Apologetics – Never Having to Say I’m Sorry

Posted: July 23, 2013 in Apologetics
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“but sanctify Christ as Lord in your hearts, always being ready to make a defense to everyone who asks you to give an account for the hope that is in you, yet with gentleness and reverence;”  1 Peter 3:15 (NASB) 

One of the greatest ills in Christendom of the recent era has been an abandonment of apologetics.  What was once a foundational skill – even if you didn’t call it by that name – seems to be relegated to professional theologians and philosophers.  For many of the laity the discipline of apologetics seems to be taken as indicative of having a lack of faith.

Nothing can be further from the truth.  In fact, to not engage in apologetics is patently unbiblical.  The 1 Peter 3:15 passage above is the most well known, but Paul not only encouraged apologetics, as with the Bereans

[10]  The brethren immediately sent Paul and Silas away by night to Berea, and when they arrived, they went into the synagogue of the Jews. [11] Now these were more noble-minded than those in Thessalonica, for they received the word with great eagerness, examining the Scriptures daily to see whether these things were so.  Acts 17:10-11 (NASB)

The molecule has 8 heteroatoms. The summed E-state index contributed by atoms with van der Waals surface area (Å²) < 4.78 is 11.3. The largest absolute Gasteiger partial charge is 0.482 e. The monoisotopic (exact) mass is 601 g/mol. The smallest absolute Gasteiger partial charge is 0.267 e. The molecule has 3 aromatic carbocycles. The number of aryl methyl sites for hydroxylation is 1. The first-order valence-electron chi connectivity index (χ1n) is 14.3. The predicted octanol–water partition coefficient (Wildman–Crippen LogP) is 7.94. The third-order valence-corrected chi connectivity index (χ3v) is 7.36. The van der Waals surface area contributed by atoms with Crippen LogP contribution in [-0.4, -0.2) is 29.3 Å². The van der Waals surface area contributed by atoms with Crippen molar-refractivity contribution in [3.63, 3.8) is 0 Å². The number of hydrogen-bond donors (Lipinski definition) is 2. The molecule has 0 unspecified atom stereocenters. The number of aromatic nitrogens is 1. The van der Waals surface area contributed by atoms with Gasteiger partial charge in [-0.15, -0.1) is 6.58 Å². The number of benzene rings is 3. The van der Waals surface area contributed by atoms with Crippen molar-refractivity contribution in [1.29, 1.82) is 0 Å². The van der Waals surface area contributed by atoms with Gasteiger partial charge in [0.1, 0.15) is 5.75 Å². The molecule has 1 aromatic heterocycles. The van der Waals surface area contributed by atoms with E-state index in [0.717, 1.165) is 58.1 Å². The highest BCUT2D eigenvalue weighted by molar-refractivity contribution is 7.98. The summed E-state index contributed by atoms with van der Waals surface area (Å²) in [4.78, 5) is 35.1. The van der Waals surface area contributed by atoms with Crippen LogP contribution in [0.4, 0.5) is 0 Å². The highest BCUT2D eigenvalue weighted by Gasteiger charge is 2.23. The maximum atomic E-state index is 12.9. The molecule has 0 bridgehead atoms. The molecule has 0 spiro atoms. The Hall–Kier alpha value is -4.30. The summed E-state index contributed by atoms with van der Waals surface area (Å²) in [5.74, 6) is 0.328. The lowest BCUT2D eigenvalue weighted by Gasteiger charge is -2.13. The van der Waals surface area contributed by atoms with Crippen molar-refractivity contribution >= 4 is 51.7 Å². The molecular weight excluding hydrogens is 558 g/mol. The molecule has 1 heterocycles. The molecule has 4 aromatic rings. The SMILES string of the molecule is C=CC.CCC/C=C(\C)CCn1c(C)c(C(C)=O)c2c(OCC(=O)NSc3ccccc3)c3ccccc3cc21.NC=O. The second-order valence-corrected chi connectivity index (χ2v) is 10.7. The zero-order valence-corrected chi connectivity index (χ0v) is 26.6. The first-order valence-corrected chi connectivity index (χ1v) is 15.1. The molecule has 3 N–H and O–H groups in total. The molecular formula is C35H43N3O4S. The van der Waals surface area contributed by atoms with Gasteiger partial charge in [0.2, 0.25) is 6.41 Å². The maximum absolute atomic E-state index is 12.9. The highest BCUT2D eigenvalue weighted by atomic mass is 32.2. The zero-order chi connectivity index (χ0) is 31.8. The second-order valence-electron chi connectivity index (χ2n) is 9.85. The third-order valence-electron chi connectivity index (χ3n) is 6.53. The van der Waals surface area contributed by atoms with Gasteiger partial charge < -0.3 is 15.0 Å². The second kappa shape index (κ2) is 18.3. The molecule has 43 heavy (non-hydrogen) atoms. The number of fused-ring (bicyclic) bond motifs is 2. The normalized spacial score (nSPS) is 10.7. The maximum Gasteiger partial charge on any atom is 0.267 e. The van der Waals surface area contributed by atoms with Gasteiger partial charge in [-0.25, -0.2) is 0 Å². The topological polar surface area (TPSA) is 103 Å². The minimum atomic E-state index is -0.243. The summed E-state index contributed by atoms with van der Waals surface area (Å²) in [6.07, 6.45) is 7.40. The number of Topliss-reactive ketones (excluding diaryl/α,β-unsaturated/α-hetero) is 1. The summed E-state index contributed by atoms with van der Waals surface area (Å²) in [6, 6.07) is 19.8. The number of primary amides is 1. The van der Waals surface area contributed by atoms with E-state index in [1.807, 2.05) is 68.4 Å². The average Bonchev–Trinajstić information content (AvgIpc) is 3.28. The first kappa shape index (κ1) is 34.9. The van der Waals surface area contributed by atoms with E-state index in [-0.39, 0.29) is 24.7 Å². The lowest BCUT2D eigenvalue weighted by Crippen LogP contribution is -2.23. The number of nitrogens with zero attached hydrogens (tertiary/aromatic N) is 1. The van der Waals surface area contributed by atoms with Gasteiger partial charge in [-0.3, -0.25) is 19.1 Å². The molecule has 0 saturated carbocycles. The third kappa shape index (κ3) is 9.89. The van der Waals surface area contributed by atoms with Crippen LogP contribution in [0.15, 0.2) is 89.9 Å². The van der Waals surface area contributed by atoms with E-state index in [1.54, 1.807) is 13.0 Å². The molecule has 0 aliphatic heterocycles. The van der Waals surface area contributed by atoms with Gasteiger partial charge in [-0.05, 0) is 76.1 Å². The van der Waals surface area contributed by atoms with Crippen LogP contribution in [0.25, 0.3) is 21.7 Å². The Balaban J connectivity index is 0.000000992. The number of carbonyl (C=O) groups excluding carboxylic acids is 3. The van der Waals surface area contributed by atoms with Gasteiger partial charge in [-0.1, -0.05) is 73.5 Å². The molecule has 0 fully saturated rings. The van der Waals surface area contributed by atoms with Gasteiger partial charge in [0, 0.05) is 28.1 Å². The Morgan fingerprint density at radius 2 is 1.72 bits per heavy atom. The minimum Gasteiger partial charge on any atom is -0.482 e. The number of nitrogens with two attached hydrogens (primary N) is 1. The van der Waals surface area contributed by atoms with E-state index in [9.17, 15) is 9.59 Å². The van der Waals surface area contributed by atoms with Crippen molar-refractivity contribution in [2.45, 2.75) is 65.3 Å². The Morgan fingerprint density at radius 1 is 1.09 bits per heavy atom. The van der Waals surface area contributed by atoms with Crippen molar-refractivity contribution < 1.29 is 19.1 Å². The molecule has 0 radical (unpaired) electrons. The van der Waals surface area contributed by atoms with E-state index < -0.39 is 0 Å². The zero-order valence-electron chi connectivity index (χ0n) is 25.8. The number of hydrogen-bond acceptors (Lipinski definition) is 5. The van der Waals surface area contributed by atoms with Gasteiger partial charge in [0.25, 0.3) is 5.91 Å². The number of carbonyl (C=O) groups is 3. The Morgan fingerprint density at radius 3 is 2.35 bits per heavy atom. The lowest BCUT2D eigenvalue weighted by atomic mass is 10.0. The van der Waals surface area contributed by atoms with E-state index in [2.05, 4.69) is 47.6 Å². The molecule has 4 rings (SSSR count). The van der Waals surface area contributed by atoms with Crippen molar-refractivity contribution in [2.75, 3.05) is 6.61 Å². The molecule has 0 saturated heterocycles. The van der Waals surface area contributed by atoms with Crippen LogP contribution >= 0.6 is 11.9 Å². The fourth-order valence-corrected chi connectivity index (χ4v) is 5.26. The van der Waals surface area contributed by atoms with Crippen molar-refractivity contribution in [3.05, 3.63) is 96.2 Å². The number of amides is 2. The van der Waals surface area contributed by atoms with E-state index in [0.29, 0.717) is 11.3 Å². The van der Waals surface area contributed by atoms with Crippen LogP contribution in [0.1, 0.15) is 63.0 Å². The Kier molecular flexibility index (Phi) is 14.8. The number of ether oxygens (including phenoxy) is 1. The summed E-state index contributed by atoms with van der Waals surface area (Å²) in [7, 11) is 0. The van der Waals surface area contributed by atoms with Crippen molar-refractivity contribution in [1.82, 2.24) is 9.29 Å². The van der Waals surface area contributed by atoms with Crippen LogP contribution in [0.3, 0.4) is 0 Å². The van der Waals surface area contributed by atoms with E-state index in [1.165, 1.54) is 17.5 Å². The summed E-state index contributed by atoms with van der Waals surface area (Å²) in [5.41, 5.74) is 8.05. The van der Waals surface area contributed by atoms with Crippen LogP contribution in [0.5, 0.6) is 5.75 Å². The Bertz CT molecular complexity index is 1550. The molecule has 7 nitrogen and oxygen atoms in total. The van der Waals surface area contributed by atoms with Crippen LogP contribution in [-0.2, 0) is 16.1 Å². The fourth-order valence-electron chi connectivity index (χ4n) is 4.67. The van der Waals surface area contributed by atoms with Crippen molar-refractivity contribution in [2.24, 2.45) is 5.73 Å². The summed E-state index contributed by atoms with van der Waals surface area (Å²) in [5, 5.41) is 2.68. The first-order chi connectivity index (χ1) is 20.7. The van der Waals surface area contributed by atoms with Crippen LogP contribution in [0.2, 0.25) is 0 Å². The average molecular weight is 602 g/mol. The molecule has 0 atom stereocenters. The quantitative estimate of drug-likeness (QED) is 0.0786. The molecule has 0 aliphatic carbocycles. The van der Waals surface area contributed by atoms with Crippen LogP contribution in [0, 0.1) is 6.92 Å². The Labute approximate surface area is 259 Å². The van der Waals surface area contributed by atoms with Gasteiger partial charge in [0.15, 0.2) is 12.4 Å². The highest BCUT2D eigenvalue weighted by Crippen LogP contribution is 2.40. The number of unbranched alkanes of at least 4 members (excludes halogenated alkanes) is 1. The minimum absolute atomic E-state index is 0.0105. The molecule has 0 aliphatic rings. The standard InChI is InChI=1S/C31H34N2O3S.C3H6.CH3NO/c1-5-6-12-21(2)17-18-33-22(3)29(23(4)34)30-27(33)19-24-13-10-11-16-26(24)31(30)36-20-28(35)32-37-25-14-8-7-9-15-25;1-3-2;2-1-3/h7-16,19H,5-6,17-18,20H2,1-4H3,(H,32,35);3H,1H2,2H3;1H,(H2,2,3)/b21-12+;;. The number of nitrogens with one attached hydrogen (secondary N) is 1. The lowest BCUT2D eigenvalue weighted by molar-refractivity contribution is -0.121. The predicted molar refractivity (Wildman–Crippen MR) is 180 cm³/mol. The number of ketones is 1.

Paul also led by example; making skilled use of apologetics in both his presentation on Mars Hill (Acts 17:22-34) as well as his defense before Festus (Acts 24-28).  Likewise he admonishes Timothy to be one guard against foolish and pointless doctrine.  In general, Paul makes it clear that our faith is reasonable and that we should be able to defend it.

Sadly I hear far too often that “The Bible says it.  God wrote it.  That settles it.”  Such an attitude takes our faith from reasoned to blind; something that God never intended.  That much is clear from Scripture.  Peter certainly practiced what he preached in his early sermons in the Temple as recorded in Acts.  He didn’t teach a blind faith.  He gave the reasons for his faith.  Peter taught, in those early sermons, a faith based in historical events and evidence that those hearing him could easily verify.

This is as true for today as it was 2000 years ago.

“The Bible says it,” you may say?  So tell me why can you trust it?  “It’s the word of God,” is one of the most common answers I hear.  When asked how they know that, they are quick to answer, “The Bible said so.”  Do you see the obvious weakness?  Do you really want to base your faith on such a soap bubble?  Is this not much the same argument that the Muslim would give in defending the Q’uran?